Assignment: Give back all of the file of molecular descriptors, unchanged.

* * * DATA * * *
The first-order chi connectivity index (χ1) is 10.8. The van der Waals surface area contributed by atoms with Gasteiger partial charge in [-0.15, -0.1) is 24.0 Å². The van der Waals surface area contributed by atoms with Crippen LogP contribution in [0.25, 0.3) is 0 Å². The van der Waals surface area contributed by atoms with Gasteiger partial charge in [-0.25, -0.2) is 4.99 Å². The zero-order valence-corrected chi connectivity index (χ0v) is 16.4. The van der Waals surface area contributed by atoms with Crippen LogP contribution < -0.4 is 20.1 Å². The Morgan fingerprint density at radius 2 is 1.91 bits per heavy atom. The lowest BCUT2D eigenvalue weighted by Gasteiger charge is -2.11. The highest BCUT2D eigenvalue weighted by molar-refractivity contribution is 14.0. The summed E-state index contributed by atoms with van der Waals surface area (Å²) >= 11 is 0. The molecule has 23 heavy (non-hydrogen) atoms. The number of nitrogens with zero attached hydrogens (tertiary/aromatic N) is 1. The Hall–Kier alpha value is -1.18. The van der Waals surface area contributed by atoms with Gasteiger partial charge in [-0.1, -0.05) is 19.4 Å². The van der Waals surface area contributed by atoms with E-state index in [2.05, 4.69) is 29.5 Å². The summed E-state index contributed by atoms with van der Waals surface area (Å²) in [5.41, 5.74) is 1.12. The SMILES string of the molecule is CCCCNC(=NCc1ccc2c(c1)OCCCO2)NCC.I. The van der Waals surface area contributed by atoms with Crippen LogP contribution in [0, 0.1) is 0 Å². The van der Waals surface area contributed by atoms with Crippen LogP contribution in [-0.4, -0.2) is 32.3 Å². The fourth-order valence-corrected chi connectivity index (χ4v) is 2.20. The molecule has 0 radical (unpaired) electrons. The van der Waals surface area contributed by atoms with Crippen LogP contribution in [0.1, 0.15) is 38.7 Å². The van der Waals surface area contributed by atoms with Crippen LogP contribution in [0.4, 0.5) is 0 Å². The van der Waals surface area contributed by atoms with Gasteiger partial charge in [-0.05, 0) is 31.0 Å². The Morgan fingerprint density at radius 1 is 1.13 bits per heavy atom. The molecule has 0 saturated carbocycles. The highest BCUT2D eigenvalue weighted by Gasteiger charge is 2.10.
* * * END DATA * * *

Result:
The first-order chi connectivity index (χ1) is 10.8. The van der Waals surface area contributed by atoms with Gasteiger partial charge in [-0.15, -0.1) is 24.0 Å². The van der Waals surface area contributed by atoms with Crippen LogP contribution in [0.25, 0.3) is 0 Å². The van der Waals surface area contributed by atoms with Gasteiger partial charge in [-0.25, -0.2) is 4.99 Å². The zero-order valence-corrected chi connectivity index (χ0v) is 16.4. The van der Waals surface area contributed by atoms with Crippen LogP contribution < -0.4 is 20.1 Å². The Morgan fingerprint density at radius 2 is 1.91 bits per heavy atom. The lowest BCUT2D eigenvalue weighted by Gasteiger charge is -2.11. The highest BCUT2D eigenvalue weighted by molar-refractivity contribution is 14.0. The summed E-state index contributed by atoms with van der Waals surface area (Å²) >= 11 is 0. The molecule has 23 heavy (non-hydrogen) atoms. The number of nitrogens with zero attached hydrogens (tertiary/aromatic N) is 1. The Hall–Kier alpha value is -1.18. The van der Waals surface area contributed by atoms with Gasteiger partial charge in [-0.1, -0.05) is 19.4 Å². The van der Waals surface area contributed by atoms with E-state index in [2.05, 4.69) is 29.5 Å². The summed E-state index contributed by atoms with van der Waals surface area (Å²) in [5.41, 5.74) is 1.12. The SMILES string of the molecule is CCCCNC(=NCc1ccc2c(c1)OCCCO2)NCC.I. The van der Waals surface area contributed by atoms with Crippen LogP contribution in [0, 0.1) is 0 Å². The van der Waals surface area contributed by atoms with Crippen LogP contribution in [-0.4, -0.2) is 32.3 Å². The fourth-order valence-corrected chi connectivity index (χ4v) is 2.20. The molecule has 0 radical (unpaired) electrons. The van der Waals surface area contributed by atoms with Crippen LogP contribution in [0.1, 0.15) is 38.7 Å². The van der Waals surface area contributed by atoms with Crippen LogP contribution in [0.4, 0.5) is 0 Å². The van der Waals surface area contributed by atoms with Gasteiger partial charge in [-0.05, 0) is 31.0 Å². The Morgan fingerprint density at radius 1 is 1.13 bits per heavy atom. The molecule has 0 saturated carbocycles. The highest BCUT2D eigenvalue weighted by Gasteiger charge is 2.10.